You see, I said those things that I enjoyed with Pappy — baseball, my little cousins, dessert — have never been the same since he passed. And that is absolutely true.
But I quickly learned that just because they weren't going to be the same, that didn't mean that they were going to be sad things for me all of the time.
Now, sure, I still shed a tear sometimes when I think back on the good times we had, but it's not all sad.
When it comes to baseball, Pappy was the best of the best. I still have an old picture of me holding a red "fat bat" and playing ball with him when I was a youngster. My form was terrible, but that picture is a reminder of the love he had for the game — one he passed on to me.
In the dog days of summer, the Pirates are on a bit of a roll, and while Pap's team wasn't the Pirates, he sat with me so many nights and watched the games, because he loved the game of baseball, and he knew that I did too. Watching baseball without him isn't the same, but his legacy reminds me that we should all have things that we love to do in our lives — like watching baseball.
Spending time with my little cousins was always a joyful occasion, and now when I get to spend time with them — though they're getting older and maybe even getting closer to the phase where hanging out with their big cousin isn't all that cool — I cherish that time I get to spend with them, because the legacy left for me showed me that doing so wasn't only important, but a blessing, as well.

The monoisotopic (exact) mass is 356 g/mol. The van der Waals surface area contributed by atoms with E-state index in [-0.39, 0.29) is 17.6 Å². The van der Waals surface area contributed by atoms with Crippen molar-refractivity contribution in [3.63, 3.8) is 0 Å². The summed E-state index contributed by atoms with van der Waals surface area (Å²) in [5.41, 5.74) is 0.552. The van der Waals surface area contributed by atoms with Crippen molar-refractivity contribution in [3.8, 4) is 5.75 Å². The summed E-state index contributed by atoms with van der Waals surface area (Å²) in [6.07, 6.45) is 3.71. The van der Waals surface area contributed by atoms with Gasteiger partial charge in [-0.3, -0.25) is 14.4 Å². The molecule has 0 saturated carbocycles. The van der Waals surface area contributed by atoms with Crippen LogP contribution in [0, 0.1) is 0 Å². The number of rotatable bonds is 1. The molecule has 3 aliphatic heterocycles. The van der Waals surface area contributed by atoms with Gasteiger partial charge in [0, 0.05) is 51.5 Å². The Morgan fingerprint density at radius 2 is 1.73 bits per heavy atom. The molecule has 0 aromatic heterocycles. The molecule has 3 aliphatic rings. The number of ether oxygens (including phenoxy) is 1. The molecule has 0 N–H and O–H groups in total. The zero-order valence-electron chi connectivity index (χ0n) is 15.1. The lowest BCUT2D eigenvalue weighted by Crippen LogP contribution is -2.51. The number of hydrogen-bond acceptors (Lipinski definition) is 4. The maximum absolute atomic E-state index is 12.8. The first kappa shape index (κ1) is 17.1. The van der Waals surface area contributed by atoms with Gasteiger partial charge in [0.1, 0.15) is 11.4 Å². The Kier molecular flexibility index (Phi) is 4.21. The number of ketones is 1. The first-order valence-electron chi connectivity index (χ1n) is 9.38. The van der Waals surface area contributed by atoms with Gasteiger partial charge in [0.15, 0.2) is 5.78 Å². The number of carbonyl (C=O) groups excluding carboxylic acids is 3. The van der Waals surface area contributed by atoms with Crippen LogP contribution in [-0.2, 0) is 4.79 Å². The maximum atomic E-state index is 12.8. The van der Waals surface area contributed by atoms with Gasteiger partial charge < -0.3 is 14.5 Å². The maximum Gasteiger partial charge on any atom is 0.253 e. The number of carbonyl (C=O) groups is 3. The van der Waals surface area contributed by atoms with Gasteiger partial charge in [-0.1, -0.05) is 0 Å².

And Pappy's love for dessert was well-known by anyone who knew him. He had a sweet tooth, and still to this day, every time I put my ice cream in the microwave to "take the edge off," I think of Pappy, who did so because his teeth were bad. I used to melt my ice cream just to be like him, but now I do it because my teeth are bad, too. Another legacy!
Watching baseball, hanging out with my little cousins, eating dessert and so many other things will never be the same, but because of one man's legacy, they'll always take me back to a time I loved and remind me that I was loved in those moments.
Polly's legacy in my life, despite her not knowing it, has been one of faith. Watching her go through her treatments and show up in church and be able to smile was always a reminder to me that when life throws us a curve, we have to choose how we react.
I'm sure there were hard times, but the faith she displayed was admirable, and I hope that I will never forget the power of the lesson that her legacy has left.
So, maybe I need to re-think my theory about the old saying not being all that true.
For every Pappy, every Polly — someone we feel we lost too young (no matter how old they were) — there's probably at least a dozen people who are now learning to make the most of the legacy that was left behind for them. I just hope I never lose sight of that fact.
Rest in peace, Polly — true peace. And if you're up there reading this, please tell Pappy that I love him.
Zak Lantz is the editor of The Punxsutawney Spirit.